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494976 tn?1302710701

Help! Mitoxantrone for secondary progressive and no improvement.

I have a friend who has had about 3 treatments of Mitoxantrone, is 42 and has Secondary Progressive MS without relapses so far.

Recently His legs have got worse. he has fallen more frequently and once got stuck on the floor and didn't have the strenght to get back up. His right leg has now gone permanently weak. ( He has been walking with a cane for over a year though).

It happened suddenly. Is this a relapse? does it mean the Mitoxantrone is having no affect?
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Avatar universal
Perhaps he needs to re-evaluate with his Doctor about the medicine. Maybe it is just not right for him. It is always important to notify them of worsening symptoms. It may be just a freak relapse but its better for them to know.
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494976 tn?1302710701
He has an appointment booked so it will be looked at.

I just wondered if anyone who knows of someone on Mitoxantrone might know if this can happen. getting worse briefly before improvement is seen.

Also his course of secondary progressive MS  so far appeared to have no relapses.I know you can have relapses in secondary progressive but does this sound like it might be a possible relapse?

Also, could it maybe be Progressive Relapsing MS if this was a relapse? He has always gradually got worse too. Or would a neurologist have been able to diagnose that by now?
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494976 tn?1302710701
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Avatar universal
I was on M for almost two years, but came to the conclusion it wasn't helping and trying to avoid people, especially children for one month out of every 3 became a real nuisance.

My neuro thinks there are at least three separate diseases/causes that are called MS and they don't neatly align with RRMS, SPMS, PMS. He is bright, very involved in meetings, conferences, and research.

After 10 1/2 years I've taken Copaxone, Rebif, Mitoxantrone, Tysabri and Ampyra.
Aside from the last two which I'm certain are working, neither of us knows if C/R/M helped in the least. They could have slowed progression, but there's no way to know.

Suzie, in reference to if he has PRMS, or RRMS, the lines are blurry, and some drs. don't want to make a diagnosis of anything other than RRMS because insurance companies can make getting expensive drugs for PRMS patients hard and expensive.

He may need to collect private LTD (long term disability) or SSDI at some point, make sure he reports all his symptoms to his dr. in writing every time they meet. This could be the difference between poverty and a comfortable income with Medicare insurance for decades.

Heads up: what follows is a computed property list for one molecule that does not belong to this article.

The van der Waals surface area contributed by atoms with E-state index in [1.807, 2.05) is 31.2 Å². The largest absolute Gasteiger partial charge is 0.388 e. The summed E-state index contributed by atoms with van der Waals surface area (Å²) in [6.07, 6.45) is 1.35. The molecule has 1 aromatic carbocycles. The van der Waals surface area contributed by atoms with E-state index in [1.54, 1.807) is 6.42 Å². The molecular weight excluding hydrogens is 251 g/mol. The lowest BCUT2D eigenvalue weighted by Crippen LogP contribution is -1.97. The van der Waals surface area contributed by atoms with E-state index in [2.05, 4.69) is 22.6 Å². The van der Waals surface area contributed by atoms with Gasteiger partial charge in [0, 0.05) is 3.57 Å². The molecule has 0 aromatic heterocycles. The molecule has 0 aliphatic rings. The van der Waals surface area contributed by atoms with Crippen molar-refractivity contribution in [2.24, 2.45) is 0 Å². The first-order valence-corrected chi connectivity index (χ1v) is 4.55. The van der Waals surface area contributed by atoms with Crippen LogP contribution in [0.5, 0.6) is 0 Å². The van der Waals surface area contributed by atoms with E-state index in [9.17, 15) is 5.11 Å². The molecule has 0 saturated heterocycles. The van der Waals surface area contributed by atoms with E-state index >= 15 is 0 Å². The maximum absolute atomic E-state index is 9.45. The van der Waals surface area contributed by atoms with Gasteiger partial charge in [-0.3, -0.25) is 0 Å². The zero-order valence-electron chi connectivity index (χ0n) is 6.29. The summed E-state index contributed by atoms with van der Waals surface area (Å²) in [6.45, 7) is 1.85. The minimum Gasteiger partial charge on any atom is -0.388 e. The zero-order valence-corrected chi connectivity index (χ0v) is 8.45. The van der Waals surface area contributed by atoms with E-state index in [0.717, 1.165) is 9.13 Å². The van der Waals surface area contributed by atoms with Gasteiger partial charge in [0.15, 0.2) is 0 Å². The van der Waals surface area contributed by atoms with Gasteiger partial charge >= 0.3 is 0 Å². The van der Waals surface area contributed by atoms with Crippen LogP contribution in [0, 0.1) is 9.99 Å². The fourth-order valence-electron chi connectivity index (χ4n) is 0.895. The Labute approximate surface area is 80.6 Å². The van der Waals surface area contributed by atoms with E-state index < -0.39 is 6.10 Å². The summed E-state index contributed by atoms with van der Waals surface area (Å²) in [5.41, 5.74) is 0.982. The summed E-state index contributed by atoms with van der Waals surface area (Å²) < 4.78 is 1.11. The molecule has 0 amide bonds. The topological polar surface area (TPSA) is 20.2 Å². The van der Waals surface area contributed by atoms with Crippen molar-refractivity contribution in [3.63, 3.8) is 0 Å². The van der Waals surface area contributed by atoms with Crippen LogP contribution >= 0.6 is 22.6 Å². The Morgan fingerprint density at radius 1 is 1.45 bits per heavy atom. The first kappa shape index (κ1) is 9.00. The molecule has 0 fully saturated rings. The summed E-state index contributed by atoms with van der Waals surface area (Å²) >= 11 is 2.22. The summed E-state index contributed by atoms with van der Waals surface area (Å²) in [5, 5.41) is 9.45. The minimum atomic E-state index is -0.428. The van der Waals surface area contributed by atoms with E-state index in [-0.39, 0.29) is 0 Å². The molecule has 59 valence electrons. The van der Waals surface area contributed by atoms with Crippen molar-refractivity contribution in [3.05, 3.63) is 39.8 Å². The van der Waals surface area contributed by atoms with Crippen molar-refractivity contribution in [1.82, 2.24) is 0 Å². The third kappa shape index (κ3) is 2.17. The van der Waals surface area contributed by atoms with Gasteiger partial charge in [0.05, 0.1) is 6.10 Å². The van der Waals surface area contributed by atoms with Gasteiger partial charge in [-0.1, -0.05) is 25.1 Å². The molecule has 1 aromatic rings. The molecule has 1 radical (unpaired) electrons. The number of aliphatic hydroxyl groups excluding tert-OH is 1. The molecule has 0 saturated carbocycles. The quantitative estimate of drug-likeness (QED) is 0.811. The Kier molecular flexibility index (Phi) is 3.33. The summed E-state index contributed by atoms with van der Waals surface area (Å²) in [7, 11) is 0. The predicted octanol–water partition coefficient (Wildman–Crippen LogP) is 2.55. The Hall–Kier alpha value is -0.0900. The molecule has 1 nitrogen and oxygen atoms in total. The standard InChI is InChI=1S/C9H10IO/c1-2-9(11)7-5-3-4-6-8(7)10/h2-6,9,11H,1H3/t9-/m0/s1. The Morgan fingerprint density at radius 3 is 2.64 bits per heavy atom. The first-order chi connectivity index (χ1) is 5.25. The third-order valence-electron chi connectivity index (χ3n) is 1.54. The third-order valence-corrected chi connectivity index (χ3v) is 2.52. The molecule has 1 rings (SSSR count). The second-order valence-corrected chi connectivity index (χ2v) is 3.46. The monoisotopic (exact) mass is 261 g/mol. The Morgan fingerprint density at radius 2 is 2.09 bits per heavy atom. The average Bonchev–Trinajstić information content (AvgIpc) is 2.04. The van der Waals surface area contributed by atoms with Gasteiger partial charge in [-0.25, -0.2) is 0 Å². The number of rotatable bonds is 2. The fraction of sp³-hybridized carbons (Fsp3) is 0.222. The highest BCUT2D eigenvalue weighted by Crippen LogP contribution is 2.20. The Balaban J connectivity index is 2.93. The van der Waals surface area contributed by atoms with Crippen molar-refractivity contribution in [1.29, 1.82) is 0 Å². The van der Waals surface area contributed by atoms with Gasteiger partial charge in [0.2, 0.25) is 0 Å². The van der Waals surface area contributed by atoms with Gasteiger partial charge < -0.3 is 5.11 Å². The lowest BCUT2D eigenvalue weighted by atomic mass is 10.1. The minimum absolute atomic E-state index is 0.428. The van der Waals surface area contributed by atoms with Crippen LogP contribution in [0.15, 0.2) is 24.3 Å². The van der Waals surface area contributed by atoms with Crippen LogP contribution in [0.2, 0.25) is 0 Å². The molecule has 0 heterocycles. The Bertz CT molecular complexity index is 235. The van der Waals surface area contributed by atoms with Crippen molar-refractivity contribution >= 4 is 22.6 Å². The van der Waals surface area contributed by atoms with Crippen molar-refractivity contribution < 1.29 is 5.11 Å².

Mark

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494976 tn?1302710701
Thanks for your message Mark.

We live in the UK  and I think He is covered for all he needs in the future.

Maybe he will be soon put on something else If the Mitoxantrone is not working so will wait and see.

Any other comments from people who know anything about this would be very much appreciated.  Aimee.
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494976 tn?1302710701
Anyone know much about Progressive Relapsing MS?
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494976 tn?1302710701
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Avatar universal
Hi Suzie,

I'm sorry your friend has PRMS, it is not a diagnosis one wants but it is not necessarily the end of the world. I think I've had it since my first symptom in 2000, my neuro won't put a label on me because he doesn't want to limit the medicines I can receive, a possible problem here in the USA, the land of insurance companies deciding who gets what.

PRMS is the type / phase of MS where one doesn't have relapses and remissions or RRMS. What happens is one becomes progressively more disabled, never returning to one's baseline. It took about 4 or 5 years for me to need a cane when walking reasonable distances and a few years more to decide I needed a scooter. Ten and one half years later my brain is still sharp, my vision is not affected.  I continue to demonstrate passion, alas my wife doesn't, but I'll leave that to a very different forum.

The rate at which disability increases can vary from slow to barely noticeable to rapid, some folks benefit from Mitoxantrone or Tysabri, some don't.

Google  "progressive relapsing ms" and you'll find more information than you can absorb.

In case you don't see it on the sites you read, I strongly believe PRMS is not a death sentence, one's lifespan is probably reduced, but the reduction is probably small if the progression rate is low.

I am far more likely to die due to heart disease, cancer or a driver using a cell phone than MS, and I am trying to enjoy every day. If anything, having this disease has made me more aware of my mortality, and made me recognize how fortunate I have been in so many respects, made me think hard and painfully about how I will live my remaining days.

I hope your friend does very well.

Mark

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